Weyland, John (DNB00)
|←Wey, William||Dictionary of National Biography, 1885-1900, Volume 60
|Weyland, Thomas de→|
WEYLAND, JOHN (1774–1854), writer on the poor laws, born on 4 Dec. 1774, was the eldest son of John Weyland (1744–1825) of Woodrising, Norfolk, and Woodeaton, Oxfordshire, by his wife Elizabeth Johanna (d. 1822), daughter and coheiress of John Nourse, of Woodeaton. He matriculated from Christ Church, Oxford, on 10 Nov. 1792, and was called to the bar by the society of the Inner Temple in 1800. He devoted much time to the study of the English poor-law system, and in 1807 published ‘A Short Enquiry into the Policy, Humanity, and Effect of the Poor Laws,’ London, 8vo. In this treatise, and in a supplemental pamphlet published in the same year entitled ‘Observations on Mr. Whitbread's Poor Bill and on the Population of England,’ London, 8vo, he deprecated too much education for the poor, and affirmed that a certain degree of hardship was a necessary incentive to industry.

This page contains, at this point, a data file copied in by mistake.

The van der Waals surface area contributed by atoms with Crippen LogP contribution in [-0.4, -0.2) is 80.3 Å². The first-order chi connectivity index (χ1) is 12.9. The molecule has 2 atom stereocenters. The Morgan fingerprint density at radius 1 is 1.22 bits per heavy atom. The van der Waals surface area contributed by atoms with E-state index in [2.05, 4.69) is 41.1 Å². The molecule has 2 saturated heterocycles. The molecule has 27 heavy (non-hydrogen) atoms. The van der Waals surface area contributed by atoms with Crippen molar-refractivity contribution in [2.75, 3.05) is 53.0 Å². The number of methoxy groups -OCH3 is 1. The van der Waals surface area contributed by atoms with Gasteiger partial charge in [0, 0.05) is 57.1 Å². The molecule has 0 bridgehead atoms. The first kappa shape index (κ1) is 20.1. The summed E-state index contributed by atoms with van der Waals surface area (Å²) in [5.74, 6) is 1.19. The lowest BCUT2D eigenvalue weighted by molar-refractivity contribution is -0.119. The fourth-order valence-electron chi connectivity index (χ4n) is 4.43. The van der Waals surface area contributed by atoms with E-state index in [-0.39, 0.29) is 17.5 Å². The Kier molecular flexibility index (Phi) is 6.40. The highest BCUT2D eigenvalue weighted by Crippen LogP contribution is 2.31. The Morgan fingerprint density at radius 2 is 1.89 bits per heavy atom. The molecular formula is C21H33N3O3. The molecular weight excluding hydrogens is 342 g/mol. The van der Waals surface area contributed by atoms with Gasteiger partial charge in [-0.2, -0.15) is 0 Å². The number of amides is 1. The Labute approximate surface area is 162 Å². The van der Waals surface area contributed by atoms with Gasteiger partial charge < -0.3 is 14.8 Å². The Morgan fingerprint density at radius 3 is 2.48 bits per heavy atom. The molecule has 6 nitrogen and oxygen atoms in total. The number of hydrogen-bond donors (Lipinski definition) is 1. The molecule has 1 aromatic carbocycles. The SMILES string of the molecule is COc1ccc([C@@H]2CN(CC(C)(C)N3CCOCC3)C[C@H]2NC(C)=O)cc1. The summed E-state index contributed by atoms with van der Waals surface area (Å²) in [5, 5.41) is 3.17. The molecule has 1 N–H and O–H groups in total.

On 31 July 1830 he was returned to parliament for Hindon in Wiltshire, and retained his seat until December 1832. He died, without issue, at Woodrising on 8 May 1854. On 12 March 1799 he married Elizabeth, daughter and heiress of Whitstead Keene of Richmond.
Besides the works mentioned, Weyland was the author of ‘A Letter to Sir Hugh Inglis on the State of Religion in India’ (London, 1813, 8vo), and ‘The Principles of Population and Production as they are affected by the Progress of Society’ (London, 1816, 8vo); he edited Robert Boyle's ‘Occasional Reflections’ (London, 1808, 8vo).[Burke's Landed Gentry; Foster's Alumni Oxon. 1715–1886; Official Returns of Members of Parliament; Biogr. Dict. of Living Authors, 1816; Gent. Mag. 1854, i. 670.]